Flags Of Our Fathers - Walker talks war epic
Story by Jack Foley
PAUL Walker has been talking about his role in Clint Eastwood’s World War Two epic, Flags of Our Fathers, describing it as a film that “depicts war for what it really is” rather than concentrating on the heroics.
The film, which co-stars Ryan Phillippe and Adam Beach, is based on the best-selling book by James Bradley and Ron Powers. It recounts the tragic tale of the six young US Marines who raised a huge American flag atop Mount Suribachi in the midst of the great battle for Iwo Jima during World War II.
But Walker, who was in London to promote his forthcoming film Eight Below, commented: “What the story is really about is the unsung heroes; the guys that raised the first flag – all of whom were basically killed by the time that famous photograph made it back to the States.
“What’s immortalised is the second raising that replaced the original flag. The Marine Corps love their souvenirs and they knew that first flag was so significant that they pulled it down.
“So the guys who raised the second flag were called home and they were immortalised and labeled as heroes. They then became tools against their will to help generate the funding for the remainder of the war. The US would have never seen the end of it, so these guys were sent around on a nationwide bomb tour to help generate I don’t know how many billions way back when. That’s the gist of the story – they’re reluctance.”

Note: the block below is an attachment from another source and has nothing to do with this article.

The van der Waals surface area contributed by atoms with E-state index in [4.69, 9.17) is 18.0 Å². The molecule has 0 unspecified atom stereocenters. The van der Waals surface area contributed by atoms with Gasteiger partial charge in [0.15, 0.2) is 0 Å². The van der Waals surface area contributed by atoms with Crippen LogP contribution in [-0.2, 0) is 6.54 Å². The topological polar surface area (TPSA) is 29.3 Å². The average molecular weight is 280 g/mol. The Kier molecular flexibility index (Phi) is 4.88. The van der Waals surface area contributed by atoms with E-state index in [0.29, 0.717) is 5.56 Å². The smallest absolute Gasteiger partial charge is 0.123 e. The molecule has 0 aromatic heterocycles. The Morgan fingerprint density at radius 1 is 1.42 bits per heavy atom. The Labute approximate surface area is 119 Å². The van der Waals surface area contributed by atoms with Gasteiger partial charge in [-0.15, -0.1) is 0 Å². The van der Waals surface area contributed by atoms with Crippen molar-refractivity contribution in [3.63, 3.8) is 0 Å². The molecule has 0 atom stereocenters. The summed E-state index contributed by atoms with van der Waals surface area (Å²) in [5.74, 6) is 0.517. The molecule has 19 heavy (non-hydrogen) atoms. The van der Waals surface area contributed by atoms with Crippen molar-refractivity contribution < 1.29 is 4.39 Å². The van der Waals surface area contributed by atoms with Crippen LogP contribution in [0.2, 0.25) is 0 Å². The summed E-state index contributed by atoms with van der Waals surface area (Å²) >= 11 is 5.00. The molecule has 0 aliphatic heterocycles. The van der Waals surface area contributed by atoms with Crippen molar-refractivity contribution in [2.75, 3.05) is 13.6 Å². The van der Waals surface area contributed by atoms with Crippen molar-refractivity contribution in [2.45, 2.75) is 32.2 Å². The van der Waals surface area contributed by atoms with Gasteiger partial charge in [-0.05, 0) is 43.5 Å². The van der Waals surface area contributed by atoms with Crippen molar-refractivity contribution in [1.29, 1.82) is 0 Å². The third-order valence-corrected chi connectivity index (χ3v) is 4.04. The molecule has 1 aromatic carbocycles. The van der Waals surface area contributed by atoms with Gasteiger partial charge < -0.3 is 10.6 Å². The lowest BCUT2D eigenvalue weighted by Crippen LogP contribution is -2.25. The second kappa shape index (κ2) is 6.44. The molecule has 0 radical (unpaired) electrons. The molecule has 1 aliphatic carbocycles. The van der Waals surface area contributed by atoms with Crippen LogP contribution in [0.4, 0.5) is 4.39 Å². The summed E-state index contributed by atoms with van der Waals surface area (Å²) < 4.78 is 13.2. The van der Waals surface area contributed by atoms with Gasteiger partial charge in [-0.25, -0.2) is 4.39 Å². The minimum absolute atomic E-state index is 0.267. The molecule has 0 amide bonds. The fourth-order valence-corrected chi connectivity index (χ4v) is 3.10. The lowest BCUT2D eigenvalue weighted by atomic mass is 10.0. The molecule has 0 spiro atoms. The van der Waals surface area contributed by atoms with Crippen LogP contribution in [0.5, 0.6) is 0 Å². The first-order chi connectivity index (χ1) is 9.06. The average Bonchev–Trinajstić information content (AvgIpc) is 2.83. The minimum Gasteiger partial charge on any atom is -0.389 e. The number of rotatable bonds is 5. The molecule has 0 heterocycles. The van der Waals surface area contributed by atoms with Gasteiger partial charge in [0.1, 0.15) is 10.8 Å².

Walker claims that he had to lobby hard to get the role but was full of praise for Eastwood, who lived up to the actor’s expectations of working with him.
“He’s a good guy. The things you hear are true. I was there every day – day in and day out – and it was tough. But he never lost his cool and he was always in control.”
Eight Below director, Frank Marshall, who was also in London to promote the film, and who has produced blockbusters such as the Indiana Jones trilogy and The Sixth Sense, paid tribute to Walker’s persistence in securing a role that not everybody would have thought about casting him in.
“In fact, Paul called me and said: “There’s this role that I’m really moved by and I don’t think anyone is thinking about me for it.” So I encouraged him and put in a couple of calls to say: “There’s a real good actor out there you might not be thinking of because of his different kind of movies.” I think that perseverance really paid off.”
Flags of Our Fathers is due to open in the UK in October.